IBJOpinion

MORRIS: Super Bowl inspires collaboration

Greg Morris
July 30, 2011
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MorrisNow that NFL owners and players have reached a deal, we know there will be pro football this fall. And we also know Super Bowl XLVI will be right here in Indianapolis on Feb. 5. In anticipation of what I’m sure will be an awesome event, I thought this would be a good time to talk about some unique collaboration that is taking place in the city leading up to the big game.

Many companies that are normally aggressively competing with one another have dropped their competitive guard to pitch in together for the common good of the city. The ability to collaborate is one of the best things about Indianapolis businesses. It happens again and again as the city hosts many successful events.

For example, there are eight law firms that are donors to the local Super Bowl Host Committee. A senior partner from each firm sits on the legal review committee and they work together on standard contract language and template documents. Name a business sector more fiercely competitive than law firms. This has been a great collaboration with the top legal talent in our community.

The three largest health organizations and hospitals are working together on Indy’s “Super Cure” partnership with the Susan G. Komen for the Cure Tissue Bank at the Indiana University Simon Cancer center. Community Health Network, IU Health and the Indiana University School of Medicine and St. Vincent Health are teaming up together as they recognize collectively that the enemy is cancer, not one another.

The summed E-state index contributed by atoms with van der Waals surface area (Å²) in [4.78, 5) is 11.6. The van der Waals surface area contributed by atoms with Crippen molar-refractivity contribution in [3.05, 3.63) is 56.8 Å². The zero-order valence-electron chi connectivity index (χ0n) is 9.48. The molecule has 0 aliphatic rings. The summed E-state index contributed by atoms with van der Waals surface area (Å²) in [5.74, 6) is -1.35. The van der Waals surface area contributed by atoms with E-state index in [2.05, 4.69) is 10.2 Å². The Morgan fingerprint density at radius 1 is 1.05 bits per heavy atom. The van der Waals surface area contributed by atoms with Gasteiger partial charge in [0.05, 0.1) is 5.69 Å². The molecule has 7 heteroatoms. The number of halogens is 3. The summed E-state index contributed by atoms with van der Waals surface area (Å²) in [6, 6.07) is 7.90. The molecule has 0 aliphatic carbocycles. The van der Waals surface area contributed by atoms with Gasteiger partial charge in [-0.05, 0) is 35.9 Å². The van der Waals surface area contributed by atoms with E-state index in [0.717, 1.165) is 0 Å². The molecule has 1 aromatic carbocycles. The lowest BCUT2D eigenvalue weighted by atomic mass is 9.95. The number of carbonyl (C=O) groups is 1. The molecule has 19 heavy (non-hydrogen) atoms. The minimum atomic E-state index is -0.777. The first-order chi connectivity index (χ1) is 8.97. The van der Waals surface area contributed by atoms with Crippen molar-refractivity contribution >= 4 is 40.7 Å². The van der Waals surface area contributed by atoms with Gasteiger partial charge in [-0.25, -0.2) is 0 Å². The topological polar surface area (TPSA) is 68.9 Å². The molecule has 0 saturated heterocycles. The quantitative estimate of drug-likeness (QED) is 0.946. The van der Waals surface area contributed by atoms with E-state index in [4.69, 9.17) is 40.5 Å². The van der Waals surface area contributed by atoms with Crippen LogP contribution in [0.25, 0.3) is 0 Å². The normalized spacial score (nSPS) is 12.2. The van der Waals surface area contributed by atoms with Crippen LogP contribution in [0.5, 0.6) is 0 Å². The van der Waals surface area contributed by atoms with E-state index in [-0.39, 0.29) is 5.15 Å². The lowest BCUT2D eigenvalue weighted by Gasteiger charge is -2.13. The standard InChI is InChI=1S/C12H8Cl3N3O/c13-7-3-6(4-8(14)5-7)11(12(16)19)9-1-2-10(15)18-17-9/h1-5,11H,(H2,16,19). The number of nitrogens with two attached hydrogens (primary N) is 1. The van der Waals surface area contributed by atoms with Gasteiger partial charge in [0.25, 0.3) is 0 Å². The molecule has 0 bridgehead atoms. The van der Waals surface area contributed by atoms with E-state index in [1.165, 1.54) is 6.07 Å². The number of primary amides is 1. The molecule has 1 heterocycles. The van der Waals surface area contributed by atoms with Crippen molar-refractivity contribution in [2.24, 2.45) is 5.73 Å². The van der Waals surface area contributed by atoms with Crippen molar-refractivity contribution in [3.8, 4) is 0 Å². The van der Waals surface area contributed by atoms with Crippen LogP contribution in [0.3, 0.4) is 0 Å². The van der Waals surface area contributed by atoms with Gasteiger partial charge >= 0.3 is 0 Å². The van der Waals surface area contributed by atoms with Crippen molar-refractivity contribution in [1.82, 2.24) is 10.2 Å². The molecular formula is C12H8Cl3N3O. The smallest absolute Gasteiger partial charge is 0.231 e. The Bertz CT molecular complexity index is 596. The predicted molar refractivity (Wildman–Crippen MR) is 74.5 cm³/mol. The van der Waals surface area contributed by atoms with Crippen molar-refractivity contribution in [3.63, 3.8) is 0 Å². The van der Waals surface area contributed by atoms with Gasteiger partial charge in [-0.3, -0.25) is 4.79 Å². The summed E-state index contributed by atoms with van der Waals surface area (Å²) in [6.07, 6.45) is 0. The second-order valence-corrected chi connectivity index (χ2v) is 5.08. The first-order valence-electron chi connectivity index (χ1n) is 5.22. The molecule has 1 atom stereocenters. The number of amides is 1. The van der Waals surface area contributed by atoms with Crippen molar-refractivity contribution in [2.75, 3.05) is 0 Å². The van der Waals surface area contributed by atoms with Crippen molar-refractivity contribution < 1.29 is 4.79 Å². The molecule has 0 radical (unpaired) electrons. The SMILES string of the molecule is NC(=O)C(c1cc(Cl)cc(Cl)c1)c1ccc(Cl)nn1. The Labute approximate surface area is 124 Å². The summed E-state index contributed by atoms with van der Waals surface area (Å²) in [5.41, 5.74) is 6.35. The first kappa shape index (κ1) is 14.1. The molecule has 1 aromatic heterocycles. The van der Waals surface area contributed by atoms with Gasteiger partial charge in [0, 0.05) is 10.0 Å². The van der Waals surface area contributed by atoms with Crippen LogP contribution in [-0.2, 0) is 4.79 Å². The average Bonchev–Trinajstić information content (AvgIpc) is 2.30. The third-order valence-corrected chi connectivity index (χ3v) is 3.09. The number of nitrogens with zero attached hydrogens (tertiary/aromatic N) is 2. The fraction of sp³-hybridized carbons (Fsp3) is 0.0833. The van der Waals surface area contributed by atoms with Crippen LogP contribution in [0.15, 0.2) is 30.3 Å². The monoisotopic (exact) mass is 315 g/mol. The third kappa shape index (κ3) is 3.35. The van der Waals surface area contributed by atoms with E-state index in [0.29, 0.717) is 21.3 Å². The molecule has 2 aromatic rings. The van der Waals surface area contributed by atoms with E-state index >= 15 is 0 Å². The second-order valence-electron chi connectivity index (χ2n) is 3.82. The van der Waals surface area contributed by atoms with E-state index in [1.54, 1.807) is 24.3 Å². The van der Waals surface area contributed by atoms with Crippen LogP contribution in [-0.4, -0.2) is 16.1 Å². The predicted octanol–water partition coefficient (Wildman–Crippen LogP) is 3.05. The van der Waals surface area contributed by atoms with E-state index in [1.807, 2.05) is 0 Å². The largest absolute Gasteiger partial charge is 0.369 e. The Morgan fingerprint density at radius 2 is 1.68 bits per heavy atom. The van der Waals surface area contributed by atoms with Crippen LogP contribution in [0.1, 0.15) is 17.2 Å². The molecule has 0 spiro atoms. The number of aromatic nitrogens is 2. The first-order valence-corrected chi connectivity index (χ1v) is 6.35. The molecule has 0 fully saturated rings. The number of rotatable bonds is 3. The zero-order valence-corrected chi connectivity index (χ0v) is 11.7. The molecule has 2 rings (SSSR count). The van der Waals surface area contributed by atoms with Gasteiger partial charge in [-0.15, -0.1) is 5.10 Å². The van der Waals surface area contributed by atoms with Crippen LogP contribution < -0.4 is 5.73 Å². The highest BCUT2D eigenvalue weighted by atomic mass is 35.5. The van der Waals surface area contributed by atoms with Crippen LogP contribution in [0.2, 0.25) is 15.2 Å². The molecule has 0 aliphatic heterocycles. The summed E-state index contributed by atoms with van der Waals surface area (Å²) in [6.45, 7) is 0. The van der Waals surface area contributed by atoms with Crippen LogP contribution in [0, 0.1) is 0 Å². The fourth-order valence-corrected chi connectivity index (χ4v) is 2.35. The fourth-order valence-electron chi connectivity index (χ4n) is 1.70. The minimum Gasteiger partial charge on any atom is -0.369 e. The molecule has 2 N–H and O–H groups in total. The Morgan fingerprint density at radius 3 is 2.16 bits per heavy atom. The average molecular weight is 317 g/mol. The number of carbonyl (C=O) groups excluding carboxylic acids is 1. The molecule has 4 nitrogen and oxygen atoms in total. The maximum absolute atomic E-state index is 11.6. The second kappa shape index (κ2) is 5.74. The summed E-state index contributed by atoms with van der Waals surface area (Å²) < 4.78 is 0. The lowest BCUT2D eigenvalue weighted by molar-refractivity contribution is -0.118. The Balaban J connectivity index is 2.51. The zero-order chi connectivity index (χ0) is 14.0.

And here’s another interesting first-ever collaboration for the good of the cause. Indianapolis Monthly magazine, owned by Emmis Communications Corp.; Indianapolis Business Journal, co-owned by Michael Maurer; the Indianapolis Convention & Visitors Association; and the Super Bowl Host Committee have partnered to produce the “Super Bowl Host Committee Commemorative Magazine.”

What? Indianapolis Monthly and IBJ are going to work together on a project? If this is so, is it too big of a stretch to think Democrats and Republicans can actually work together in Washington for the common good of the people they serve? Well, let’s not get crazy here. Unfortunately, that might be too big of a stretch.

I have to credit IBJ Advertising Director Lisa Bradley and Indianapolis Monthly Publisher Keith Phillips for coming up with the collaborative concept and doing the heavy lifting to bring it to reality. The devil is always in the details.

At IBJ, we had been discussing what kind of publication we could produce and get approved by the local Host Committee and the NFL since August of last year. When Lisa came into my office, after a conversation with Keith earlier this year, and asked me what I thought of our two companies working together on this project, I used my favorite line: “What are you smoking?”

But it didn’t take me long to see the idea had great merit. The combination of strengths of both companies would create a superior magazine in this particular situation, versus each entity trying to do its own thing. Then there was the high probability that only one such publication would get approval. Working together prevented the Host Committee from having to make a choice of one over the other. Monthly had an existing relationship with the ICVA, the Host Committee jumped on board, and there you have our unique partnership.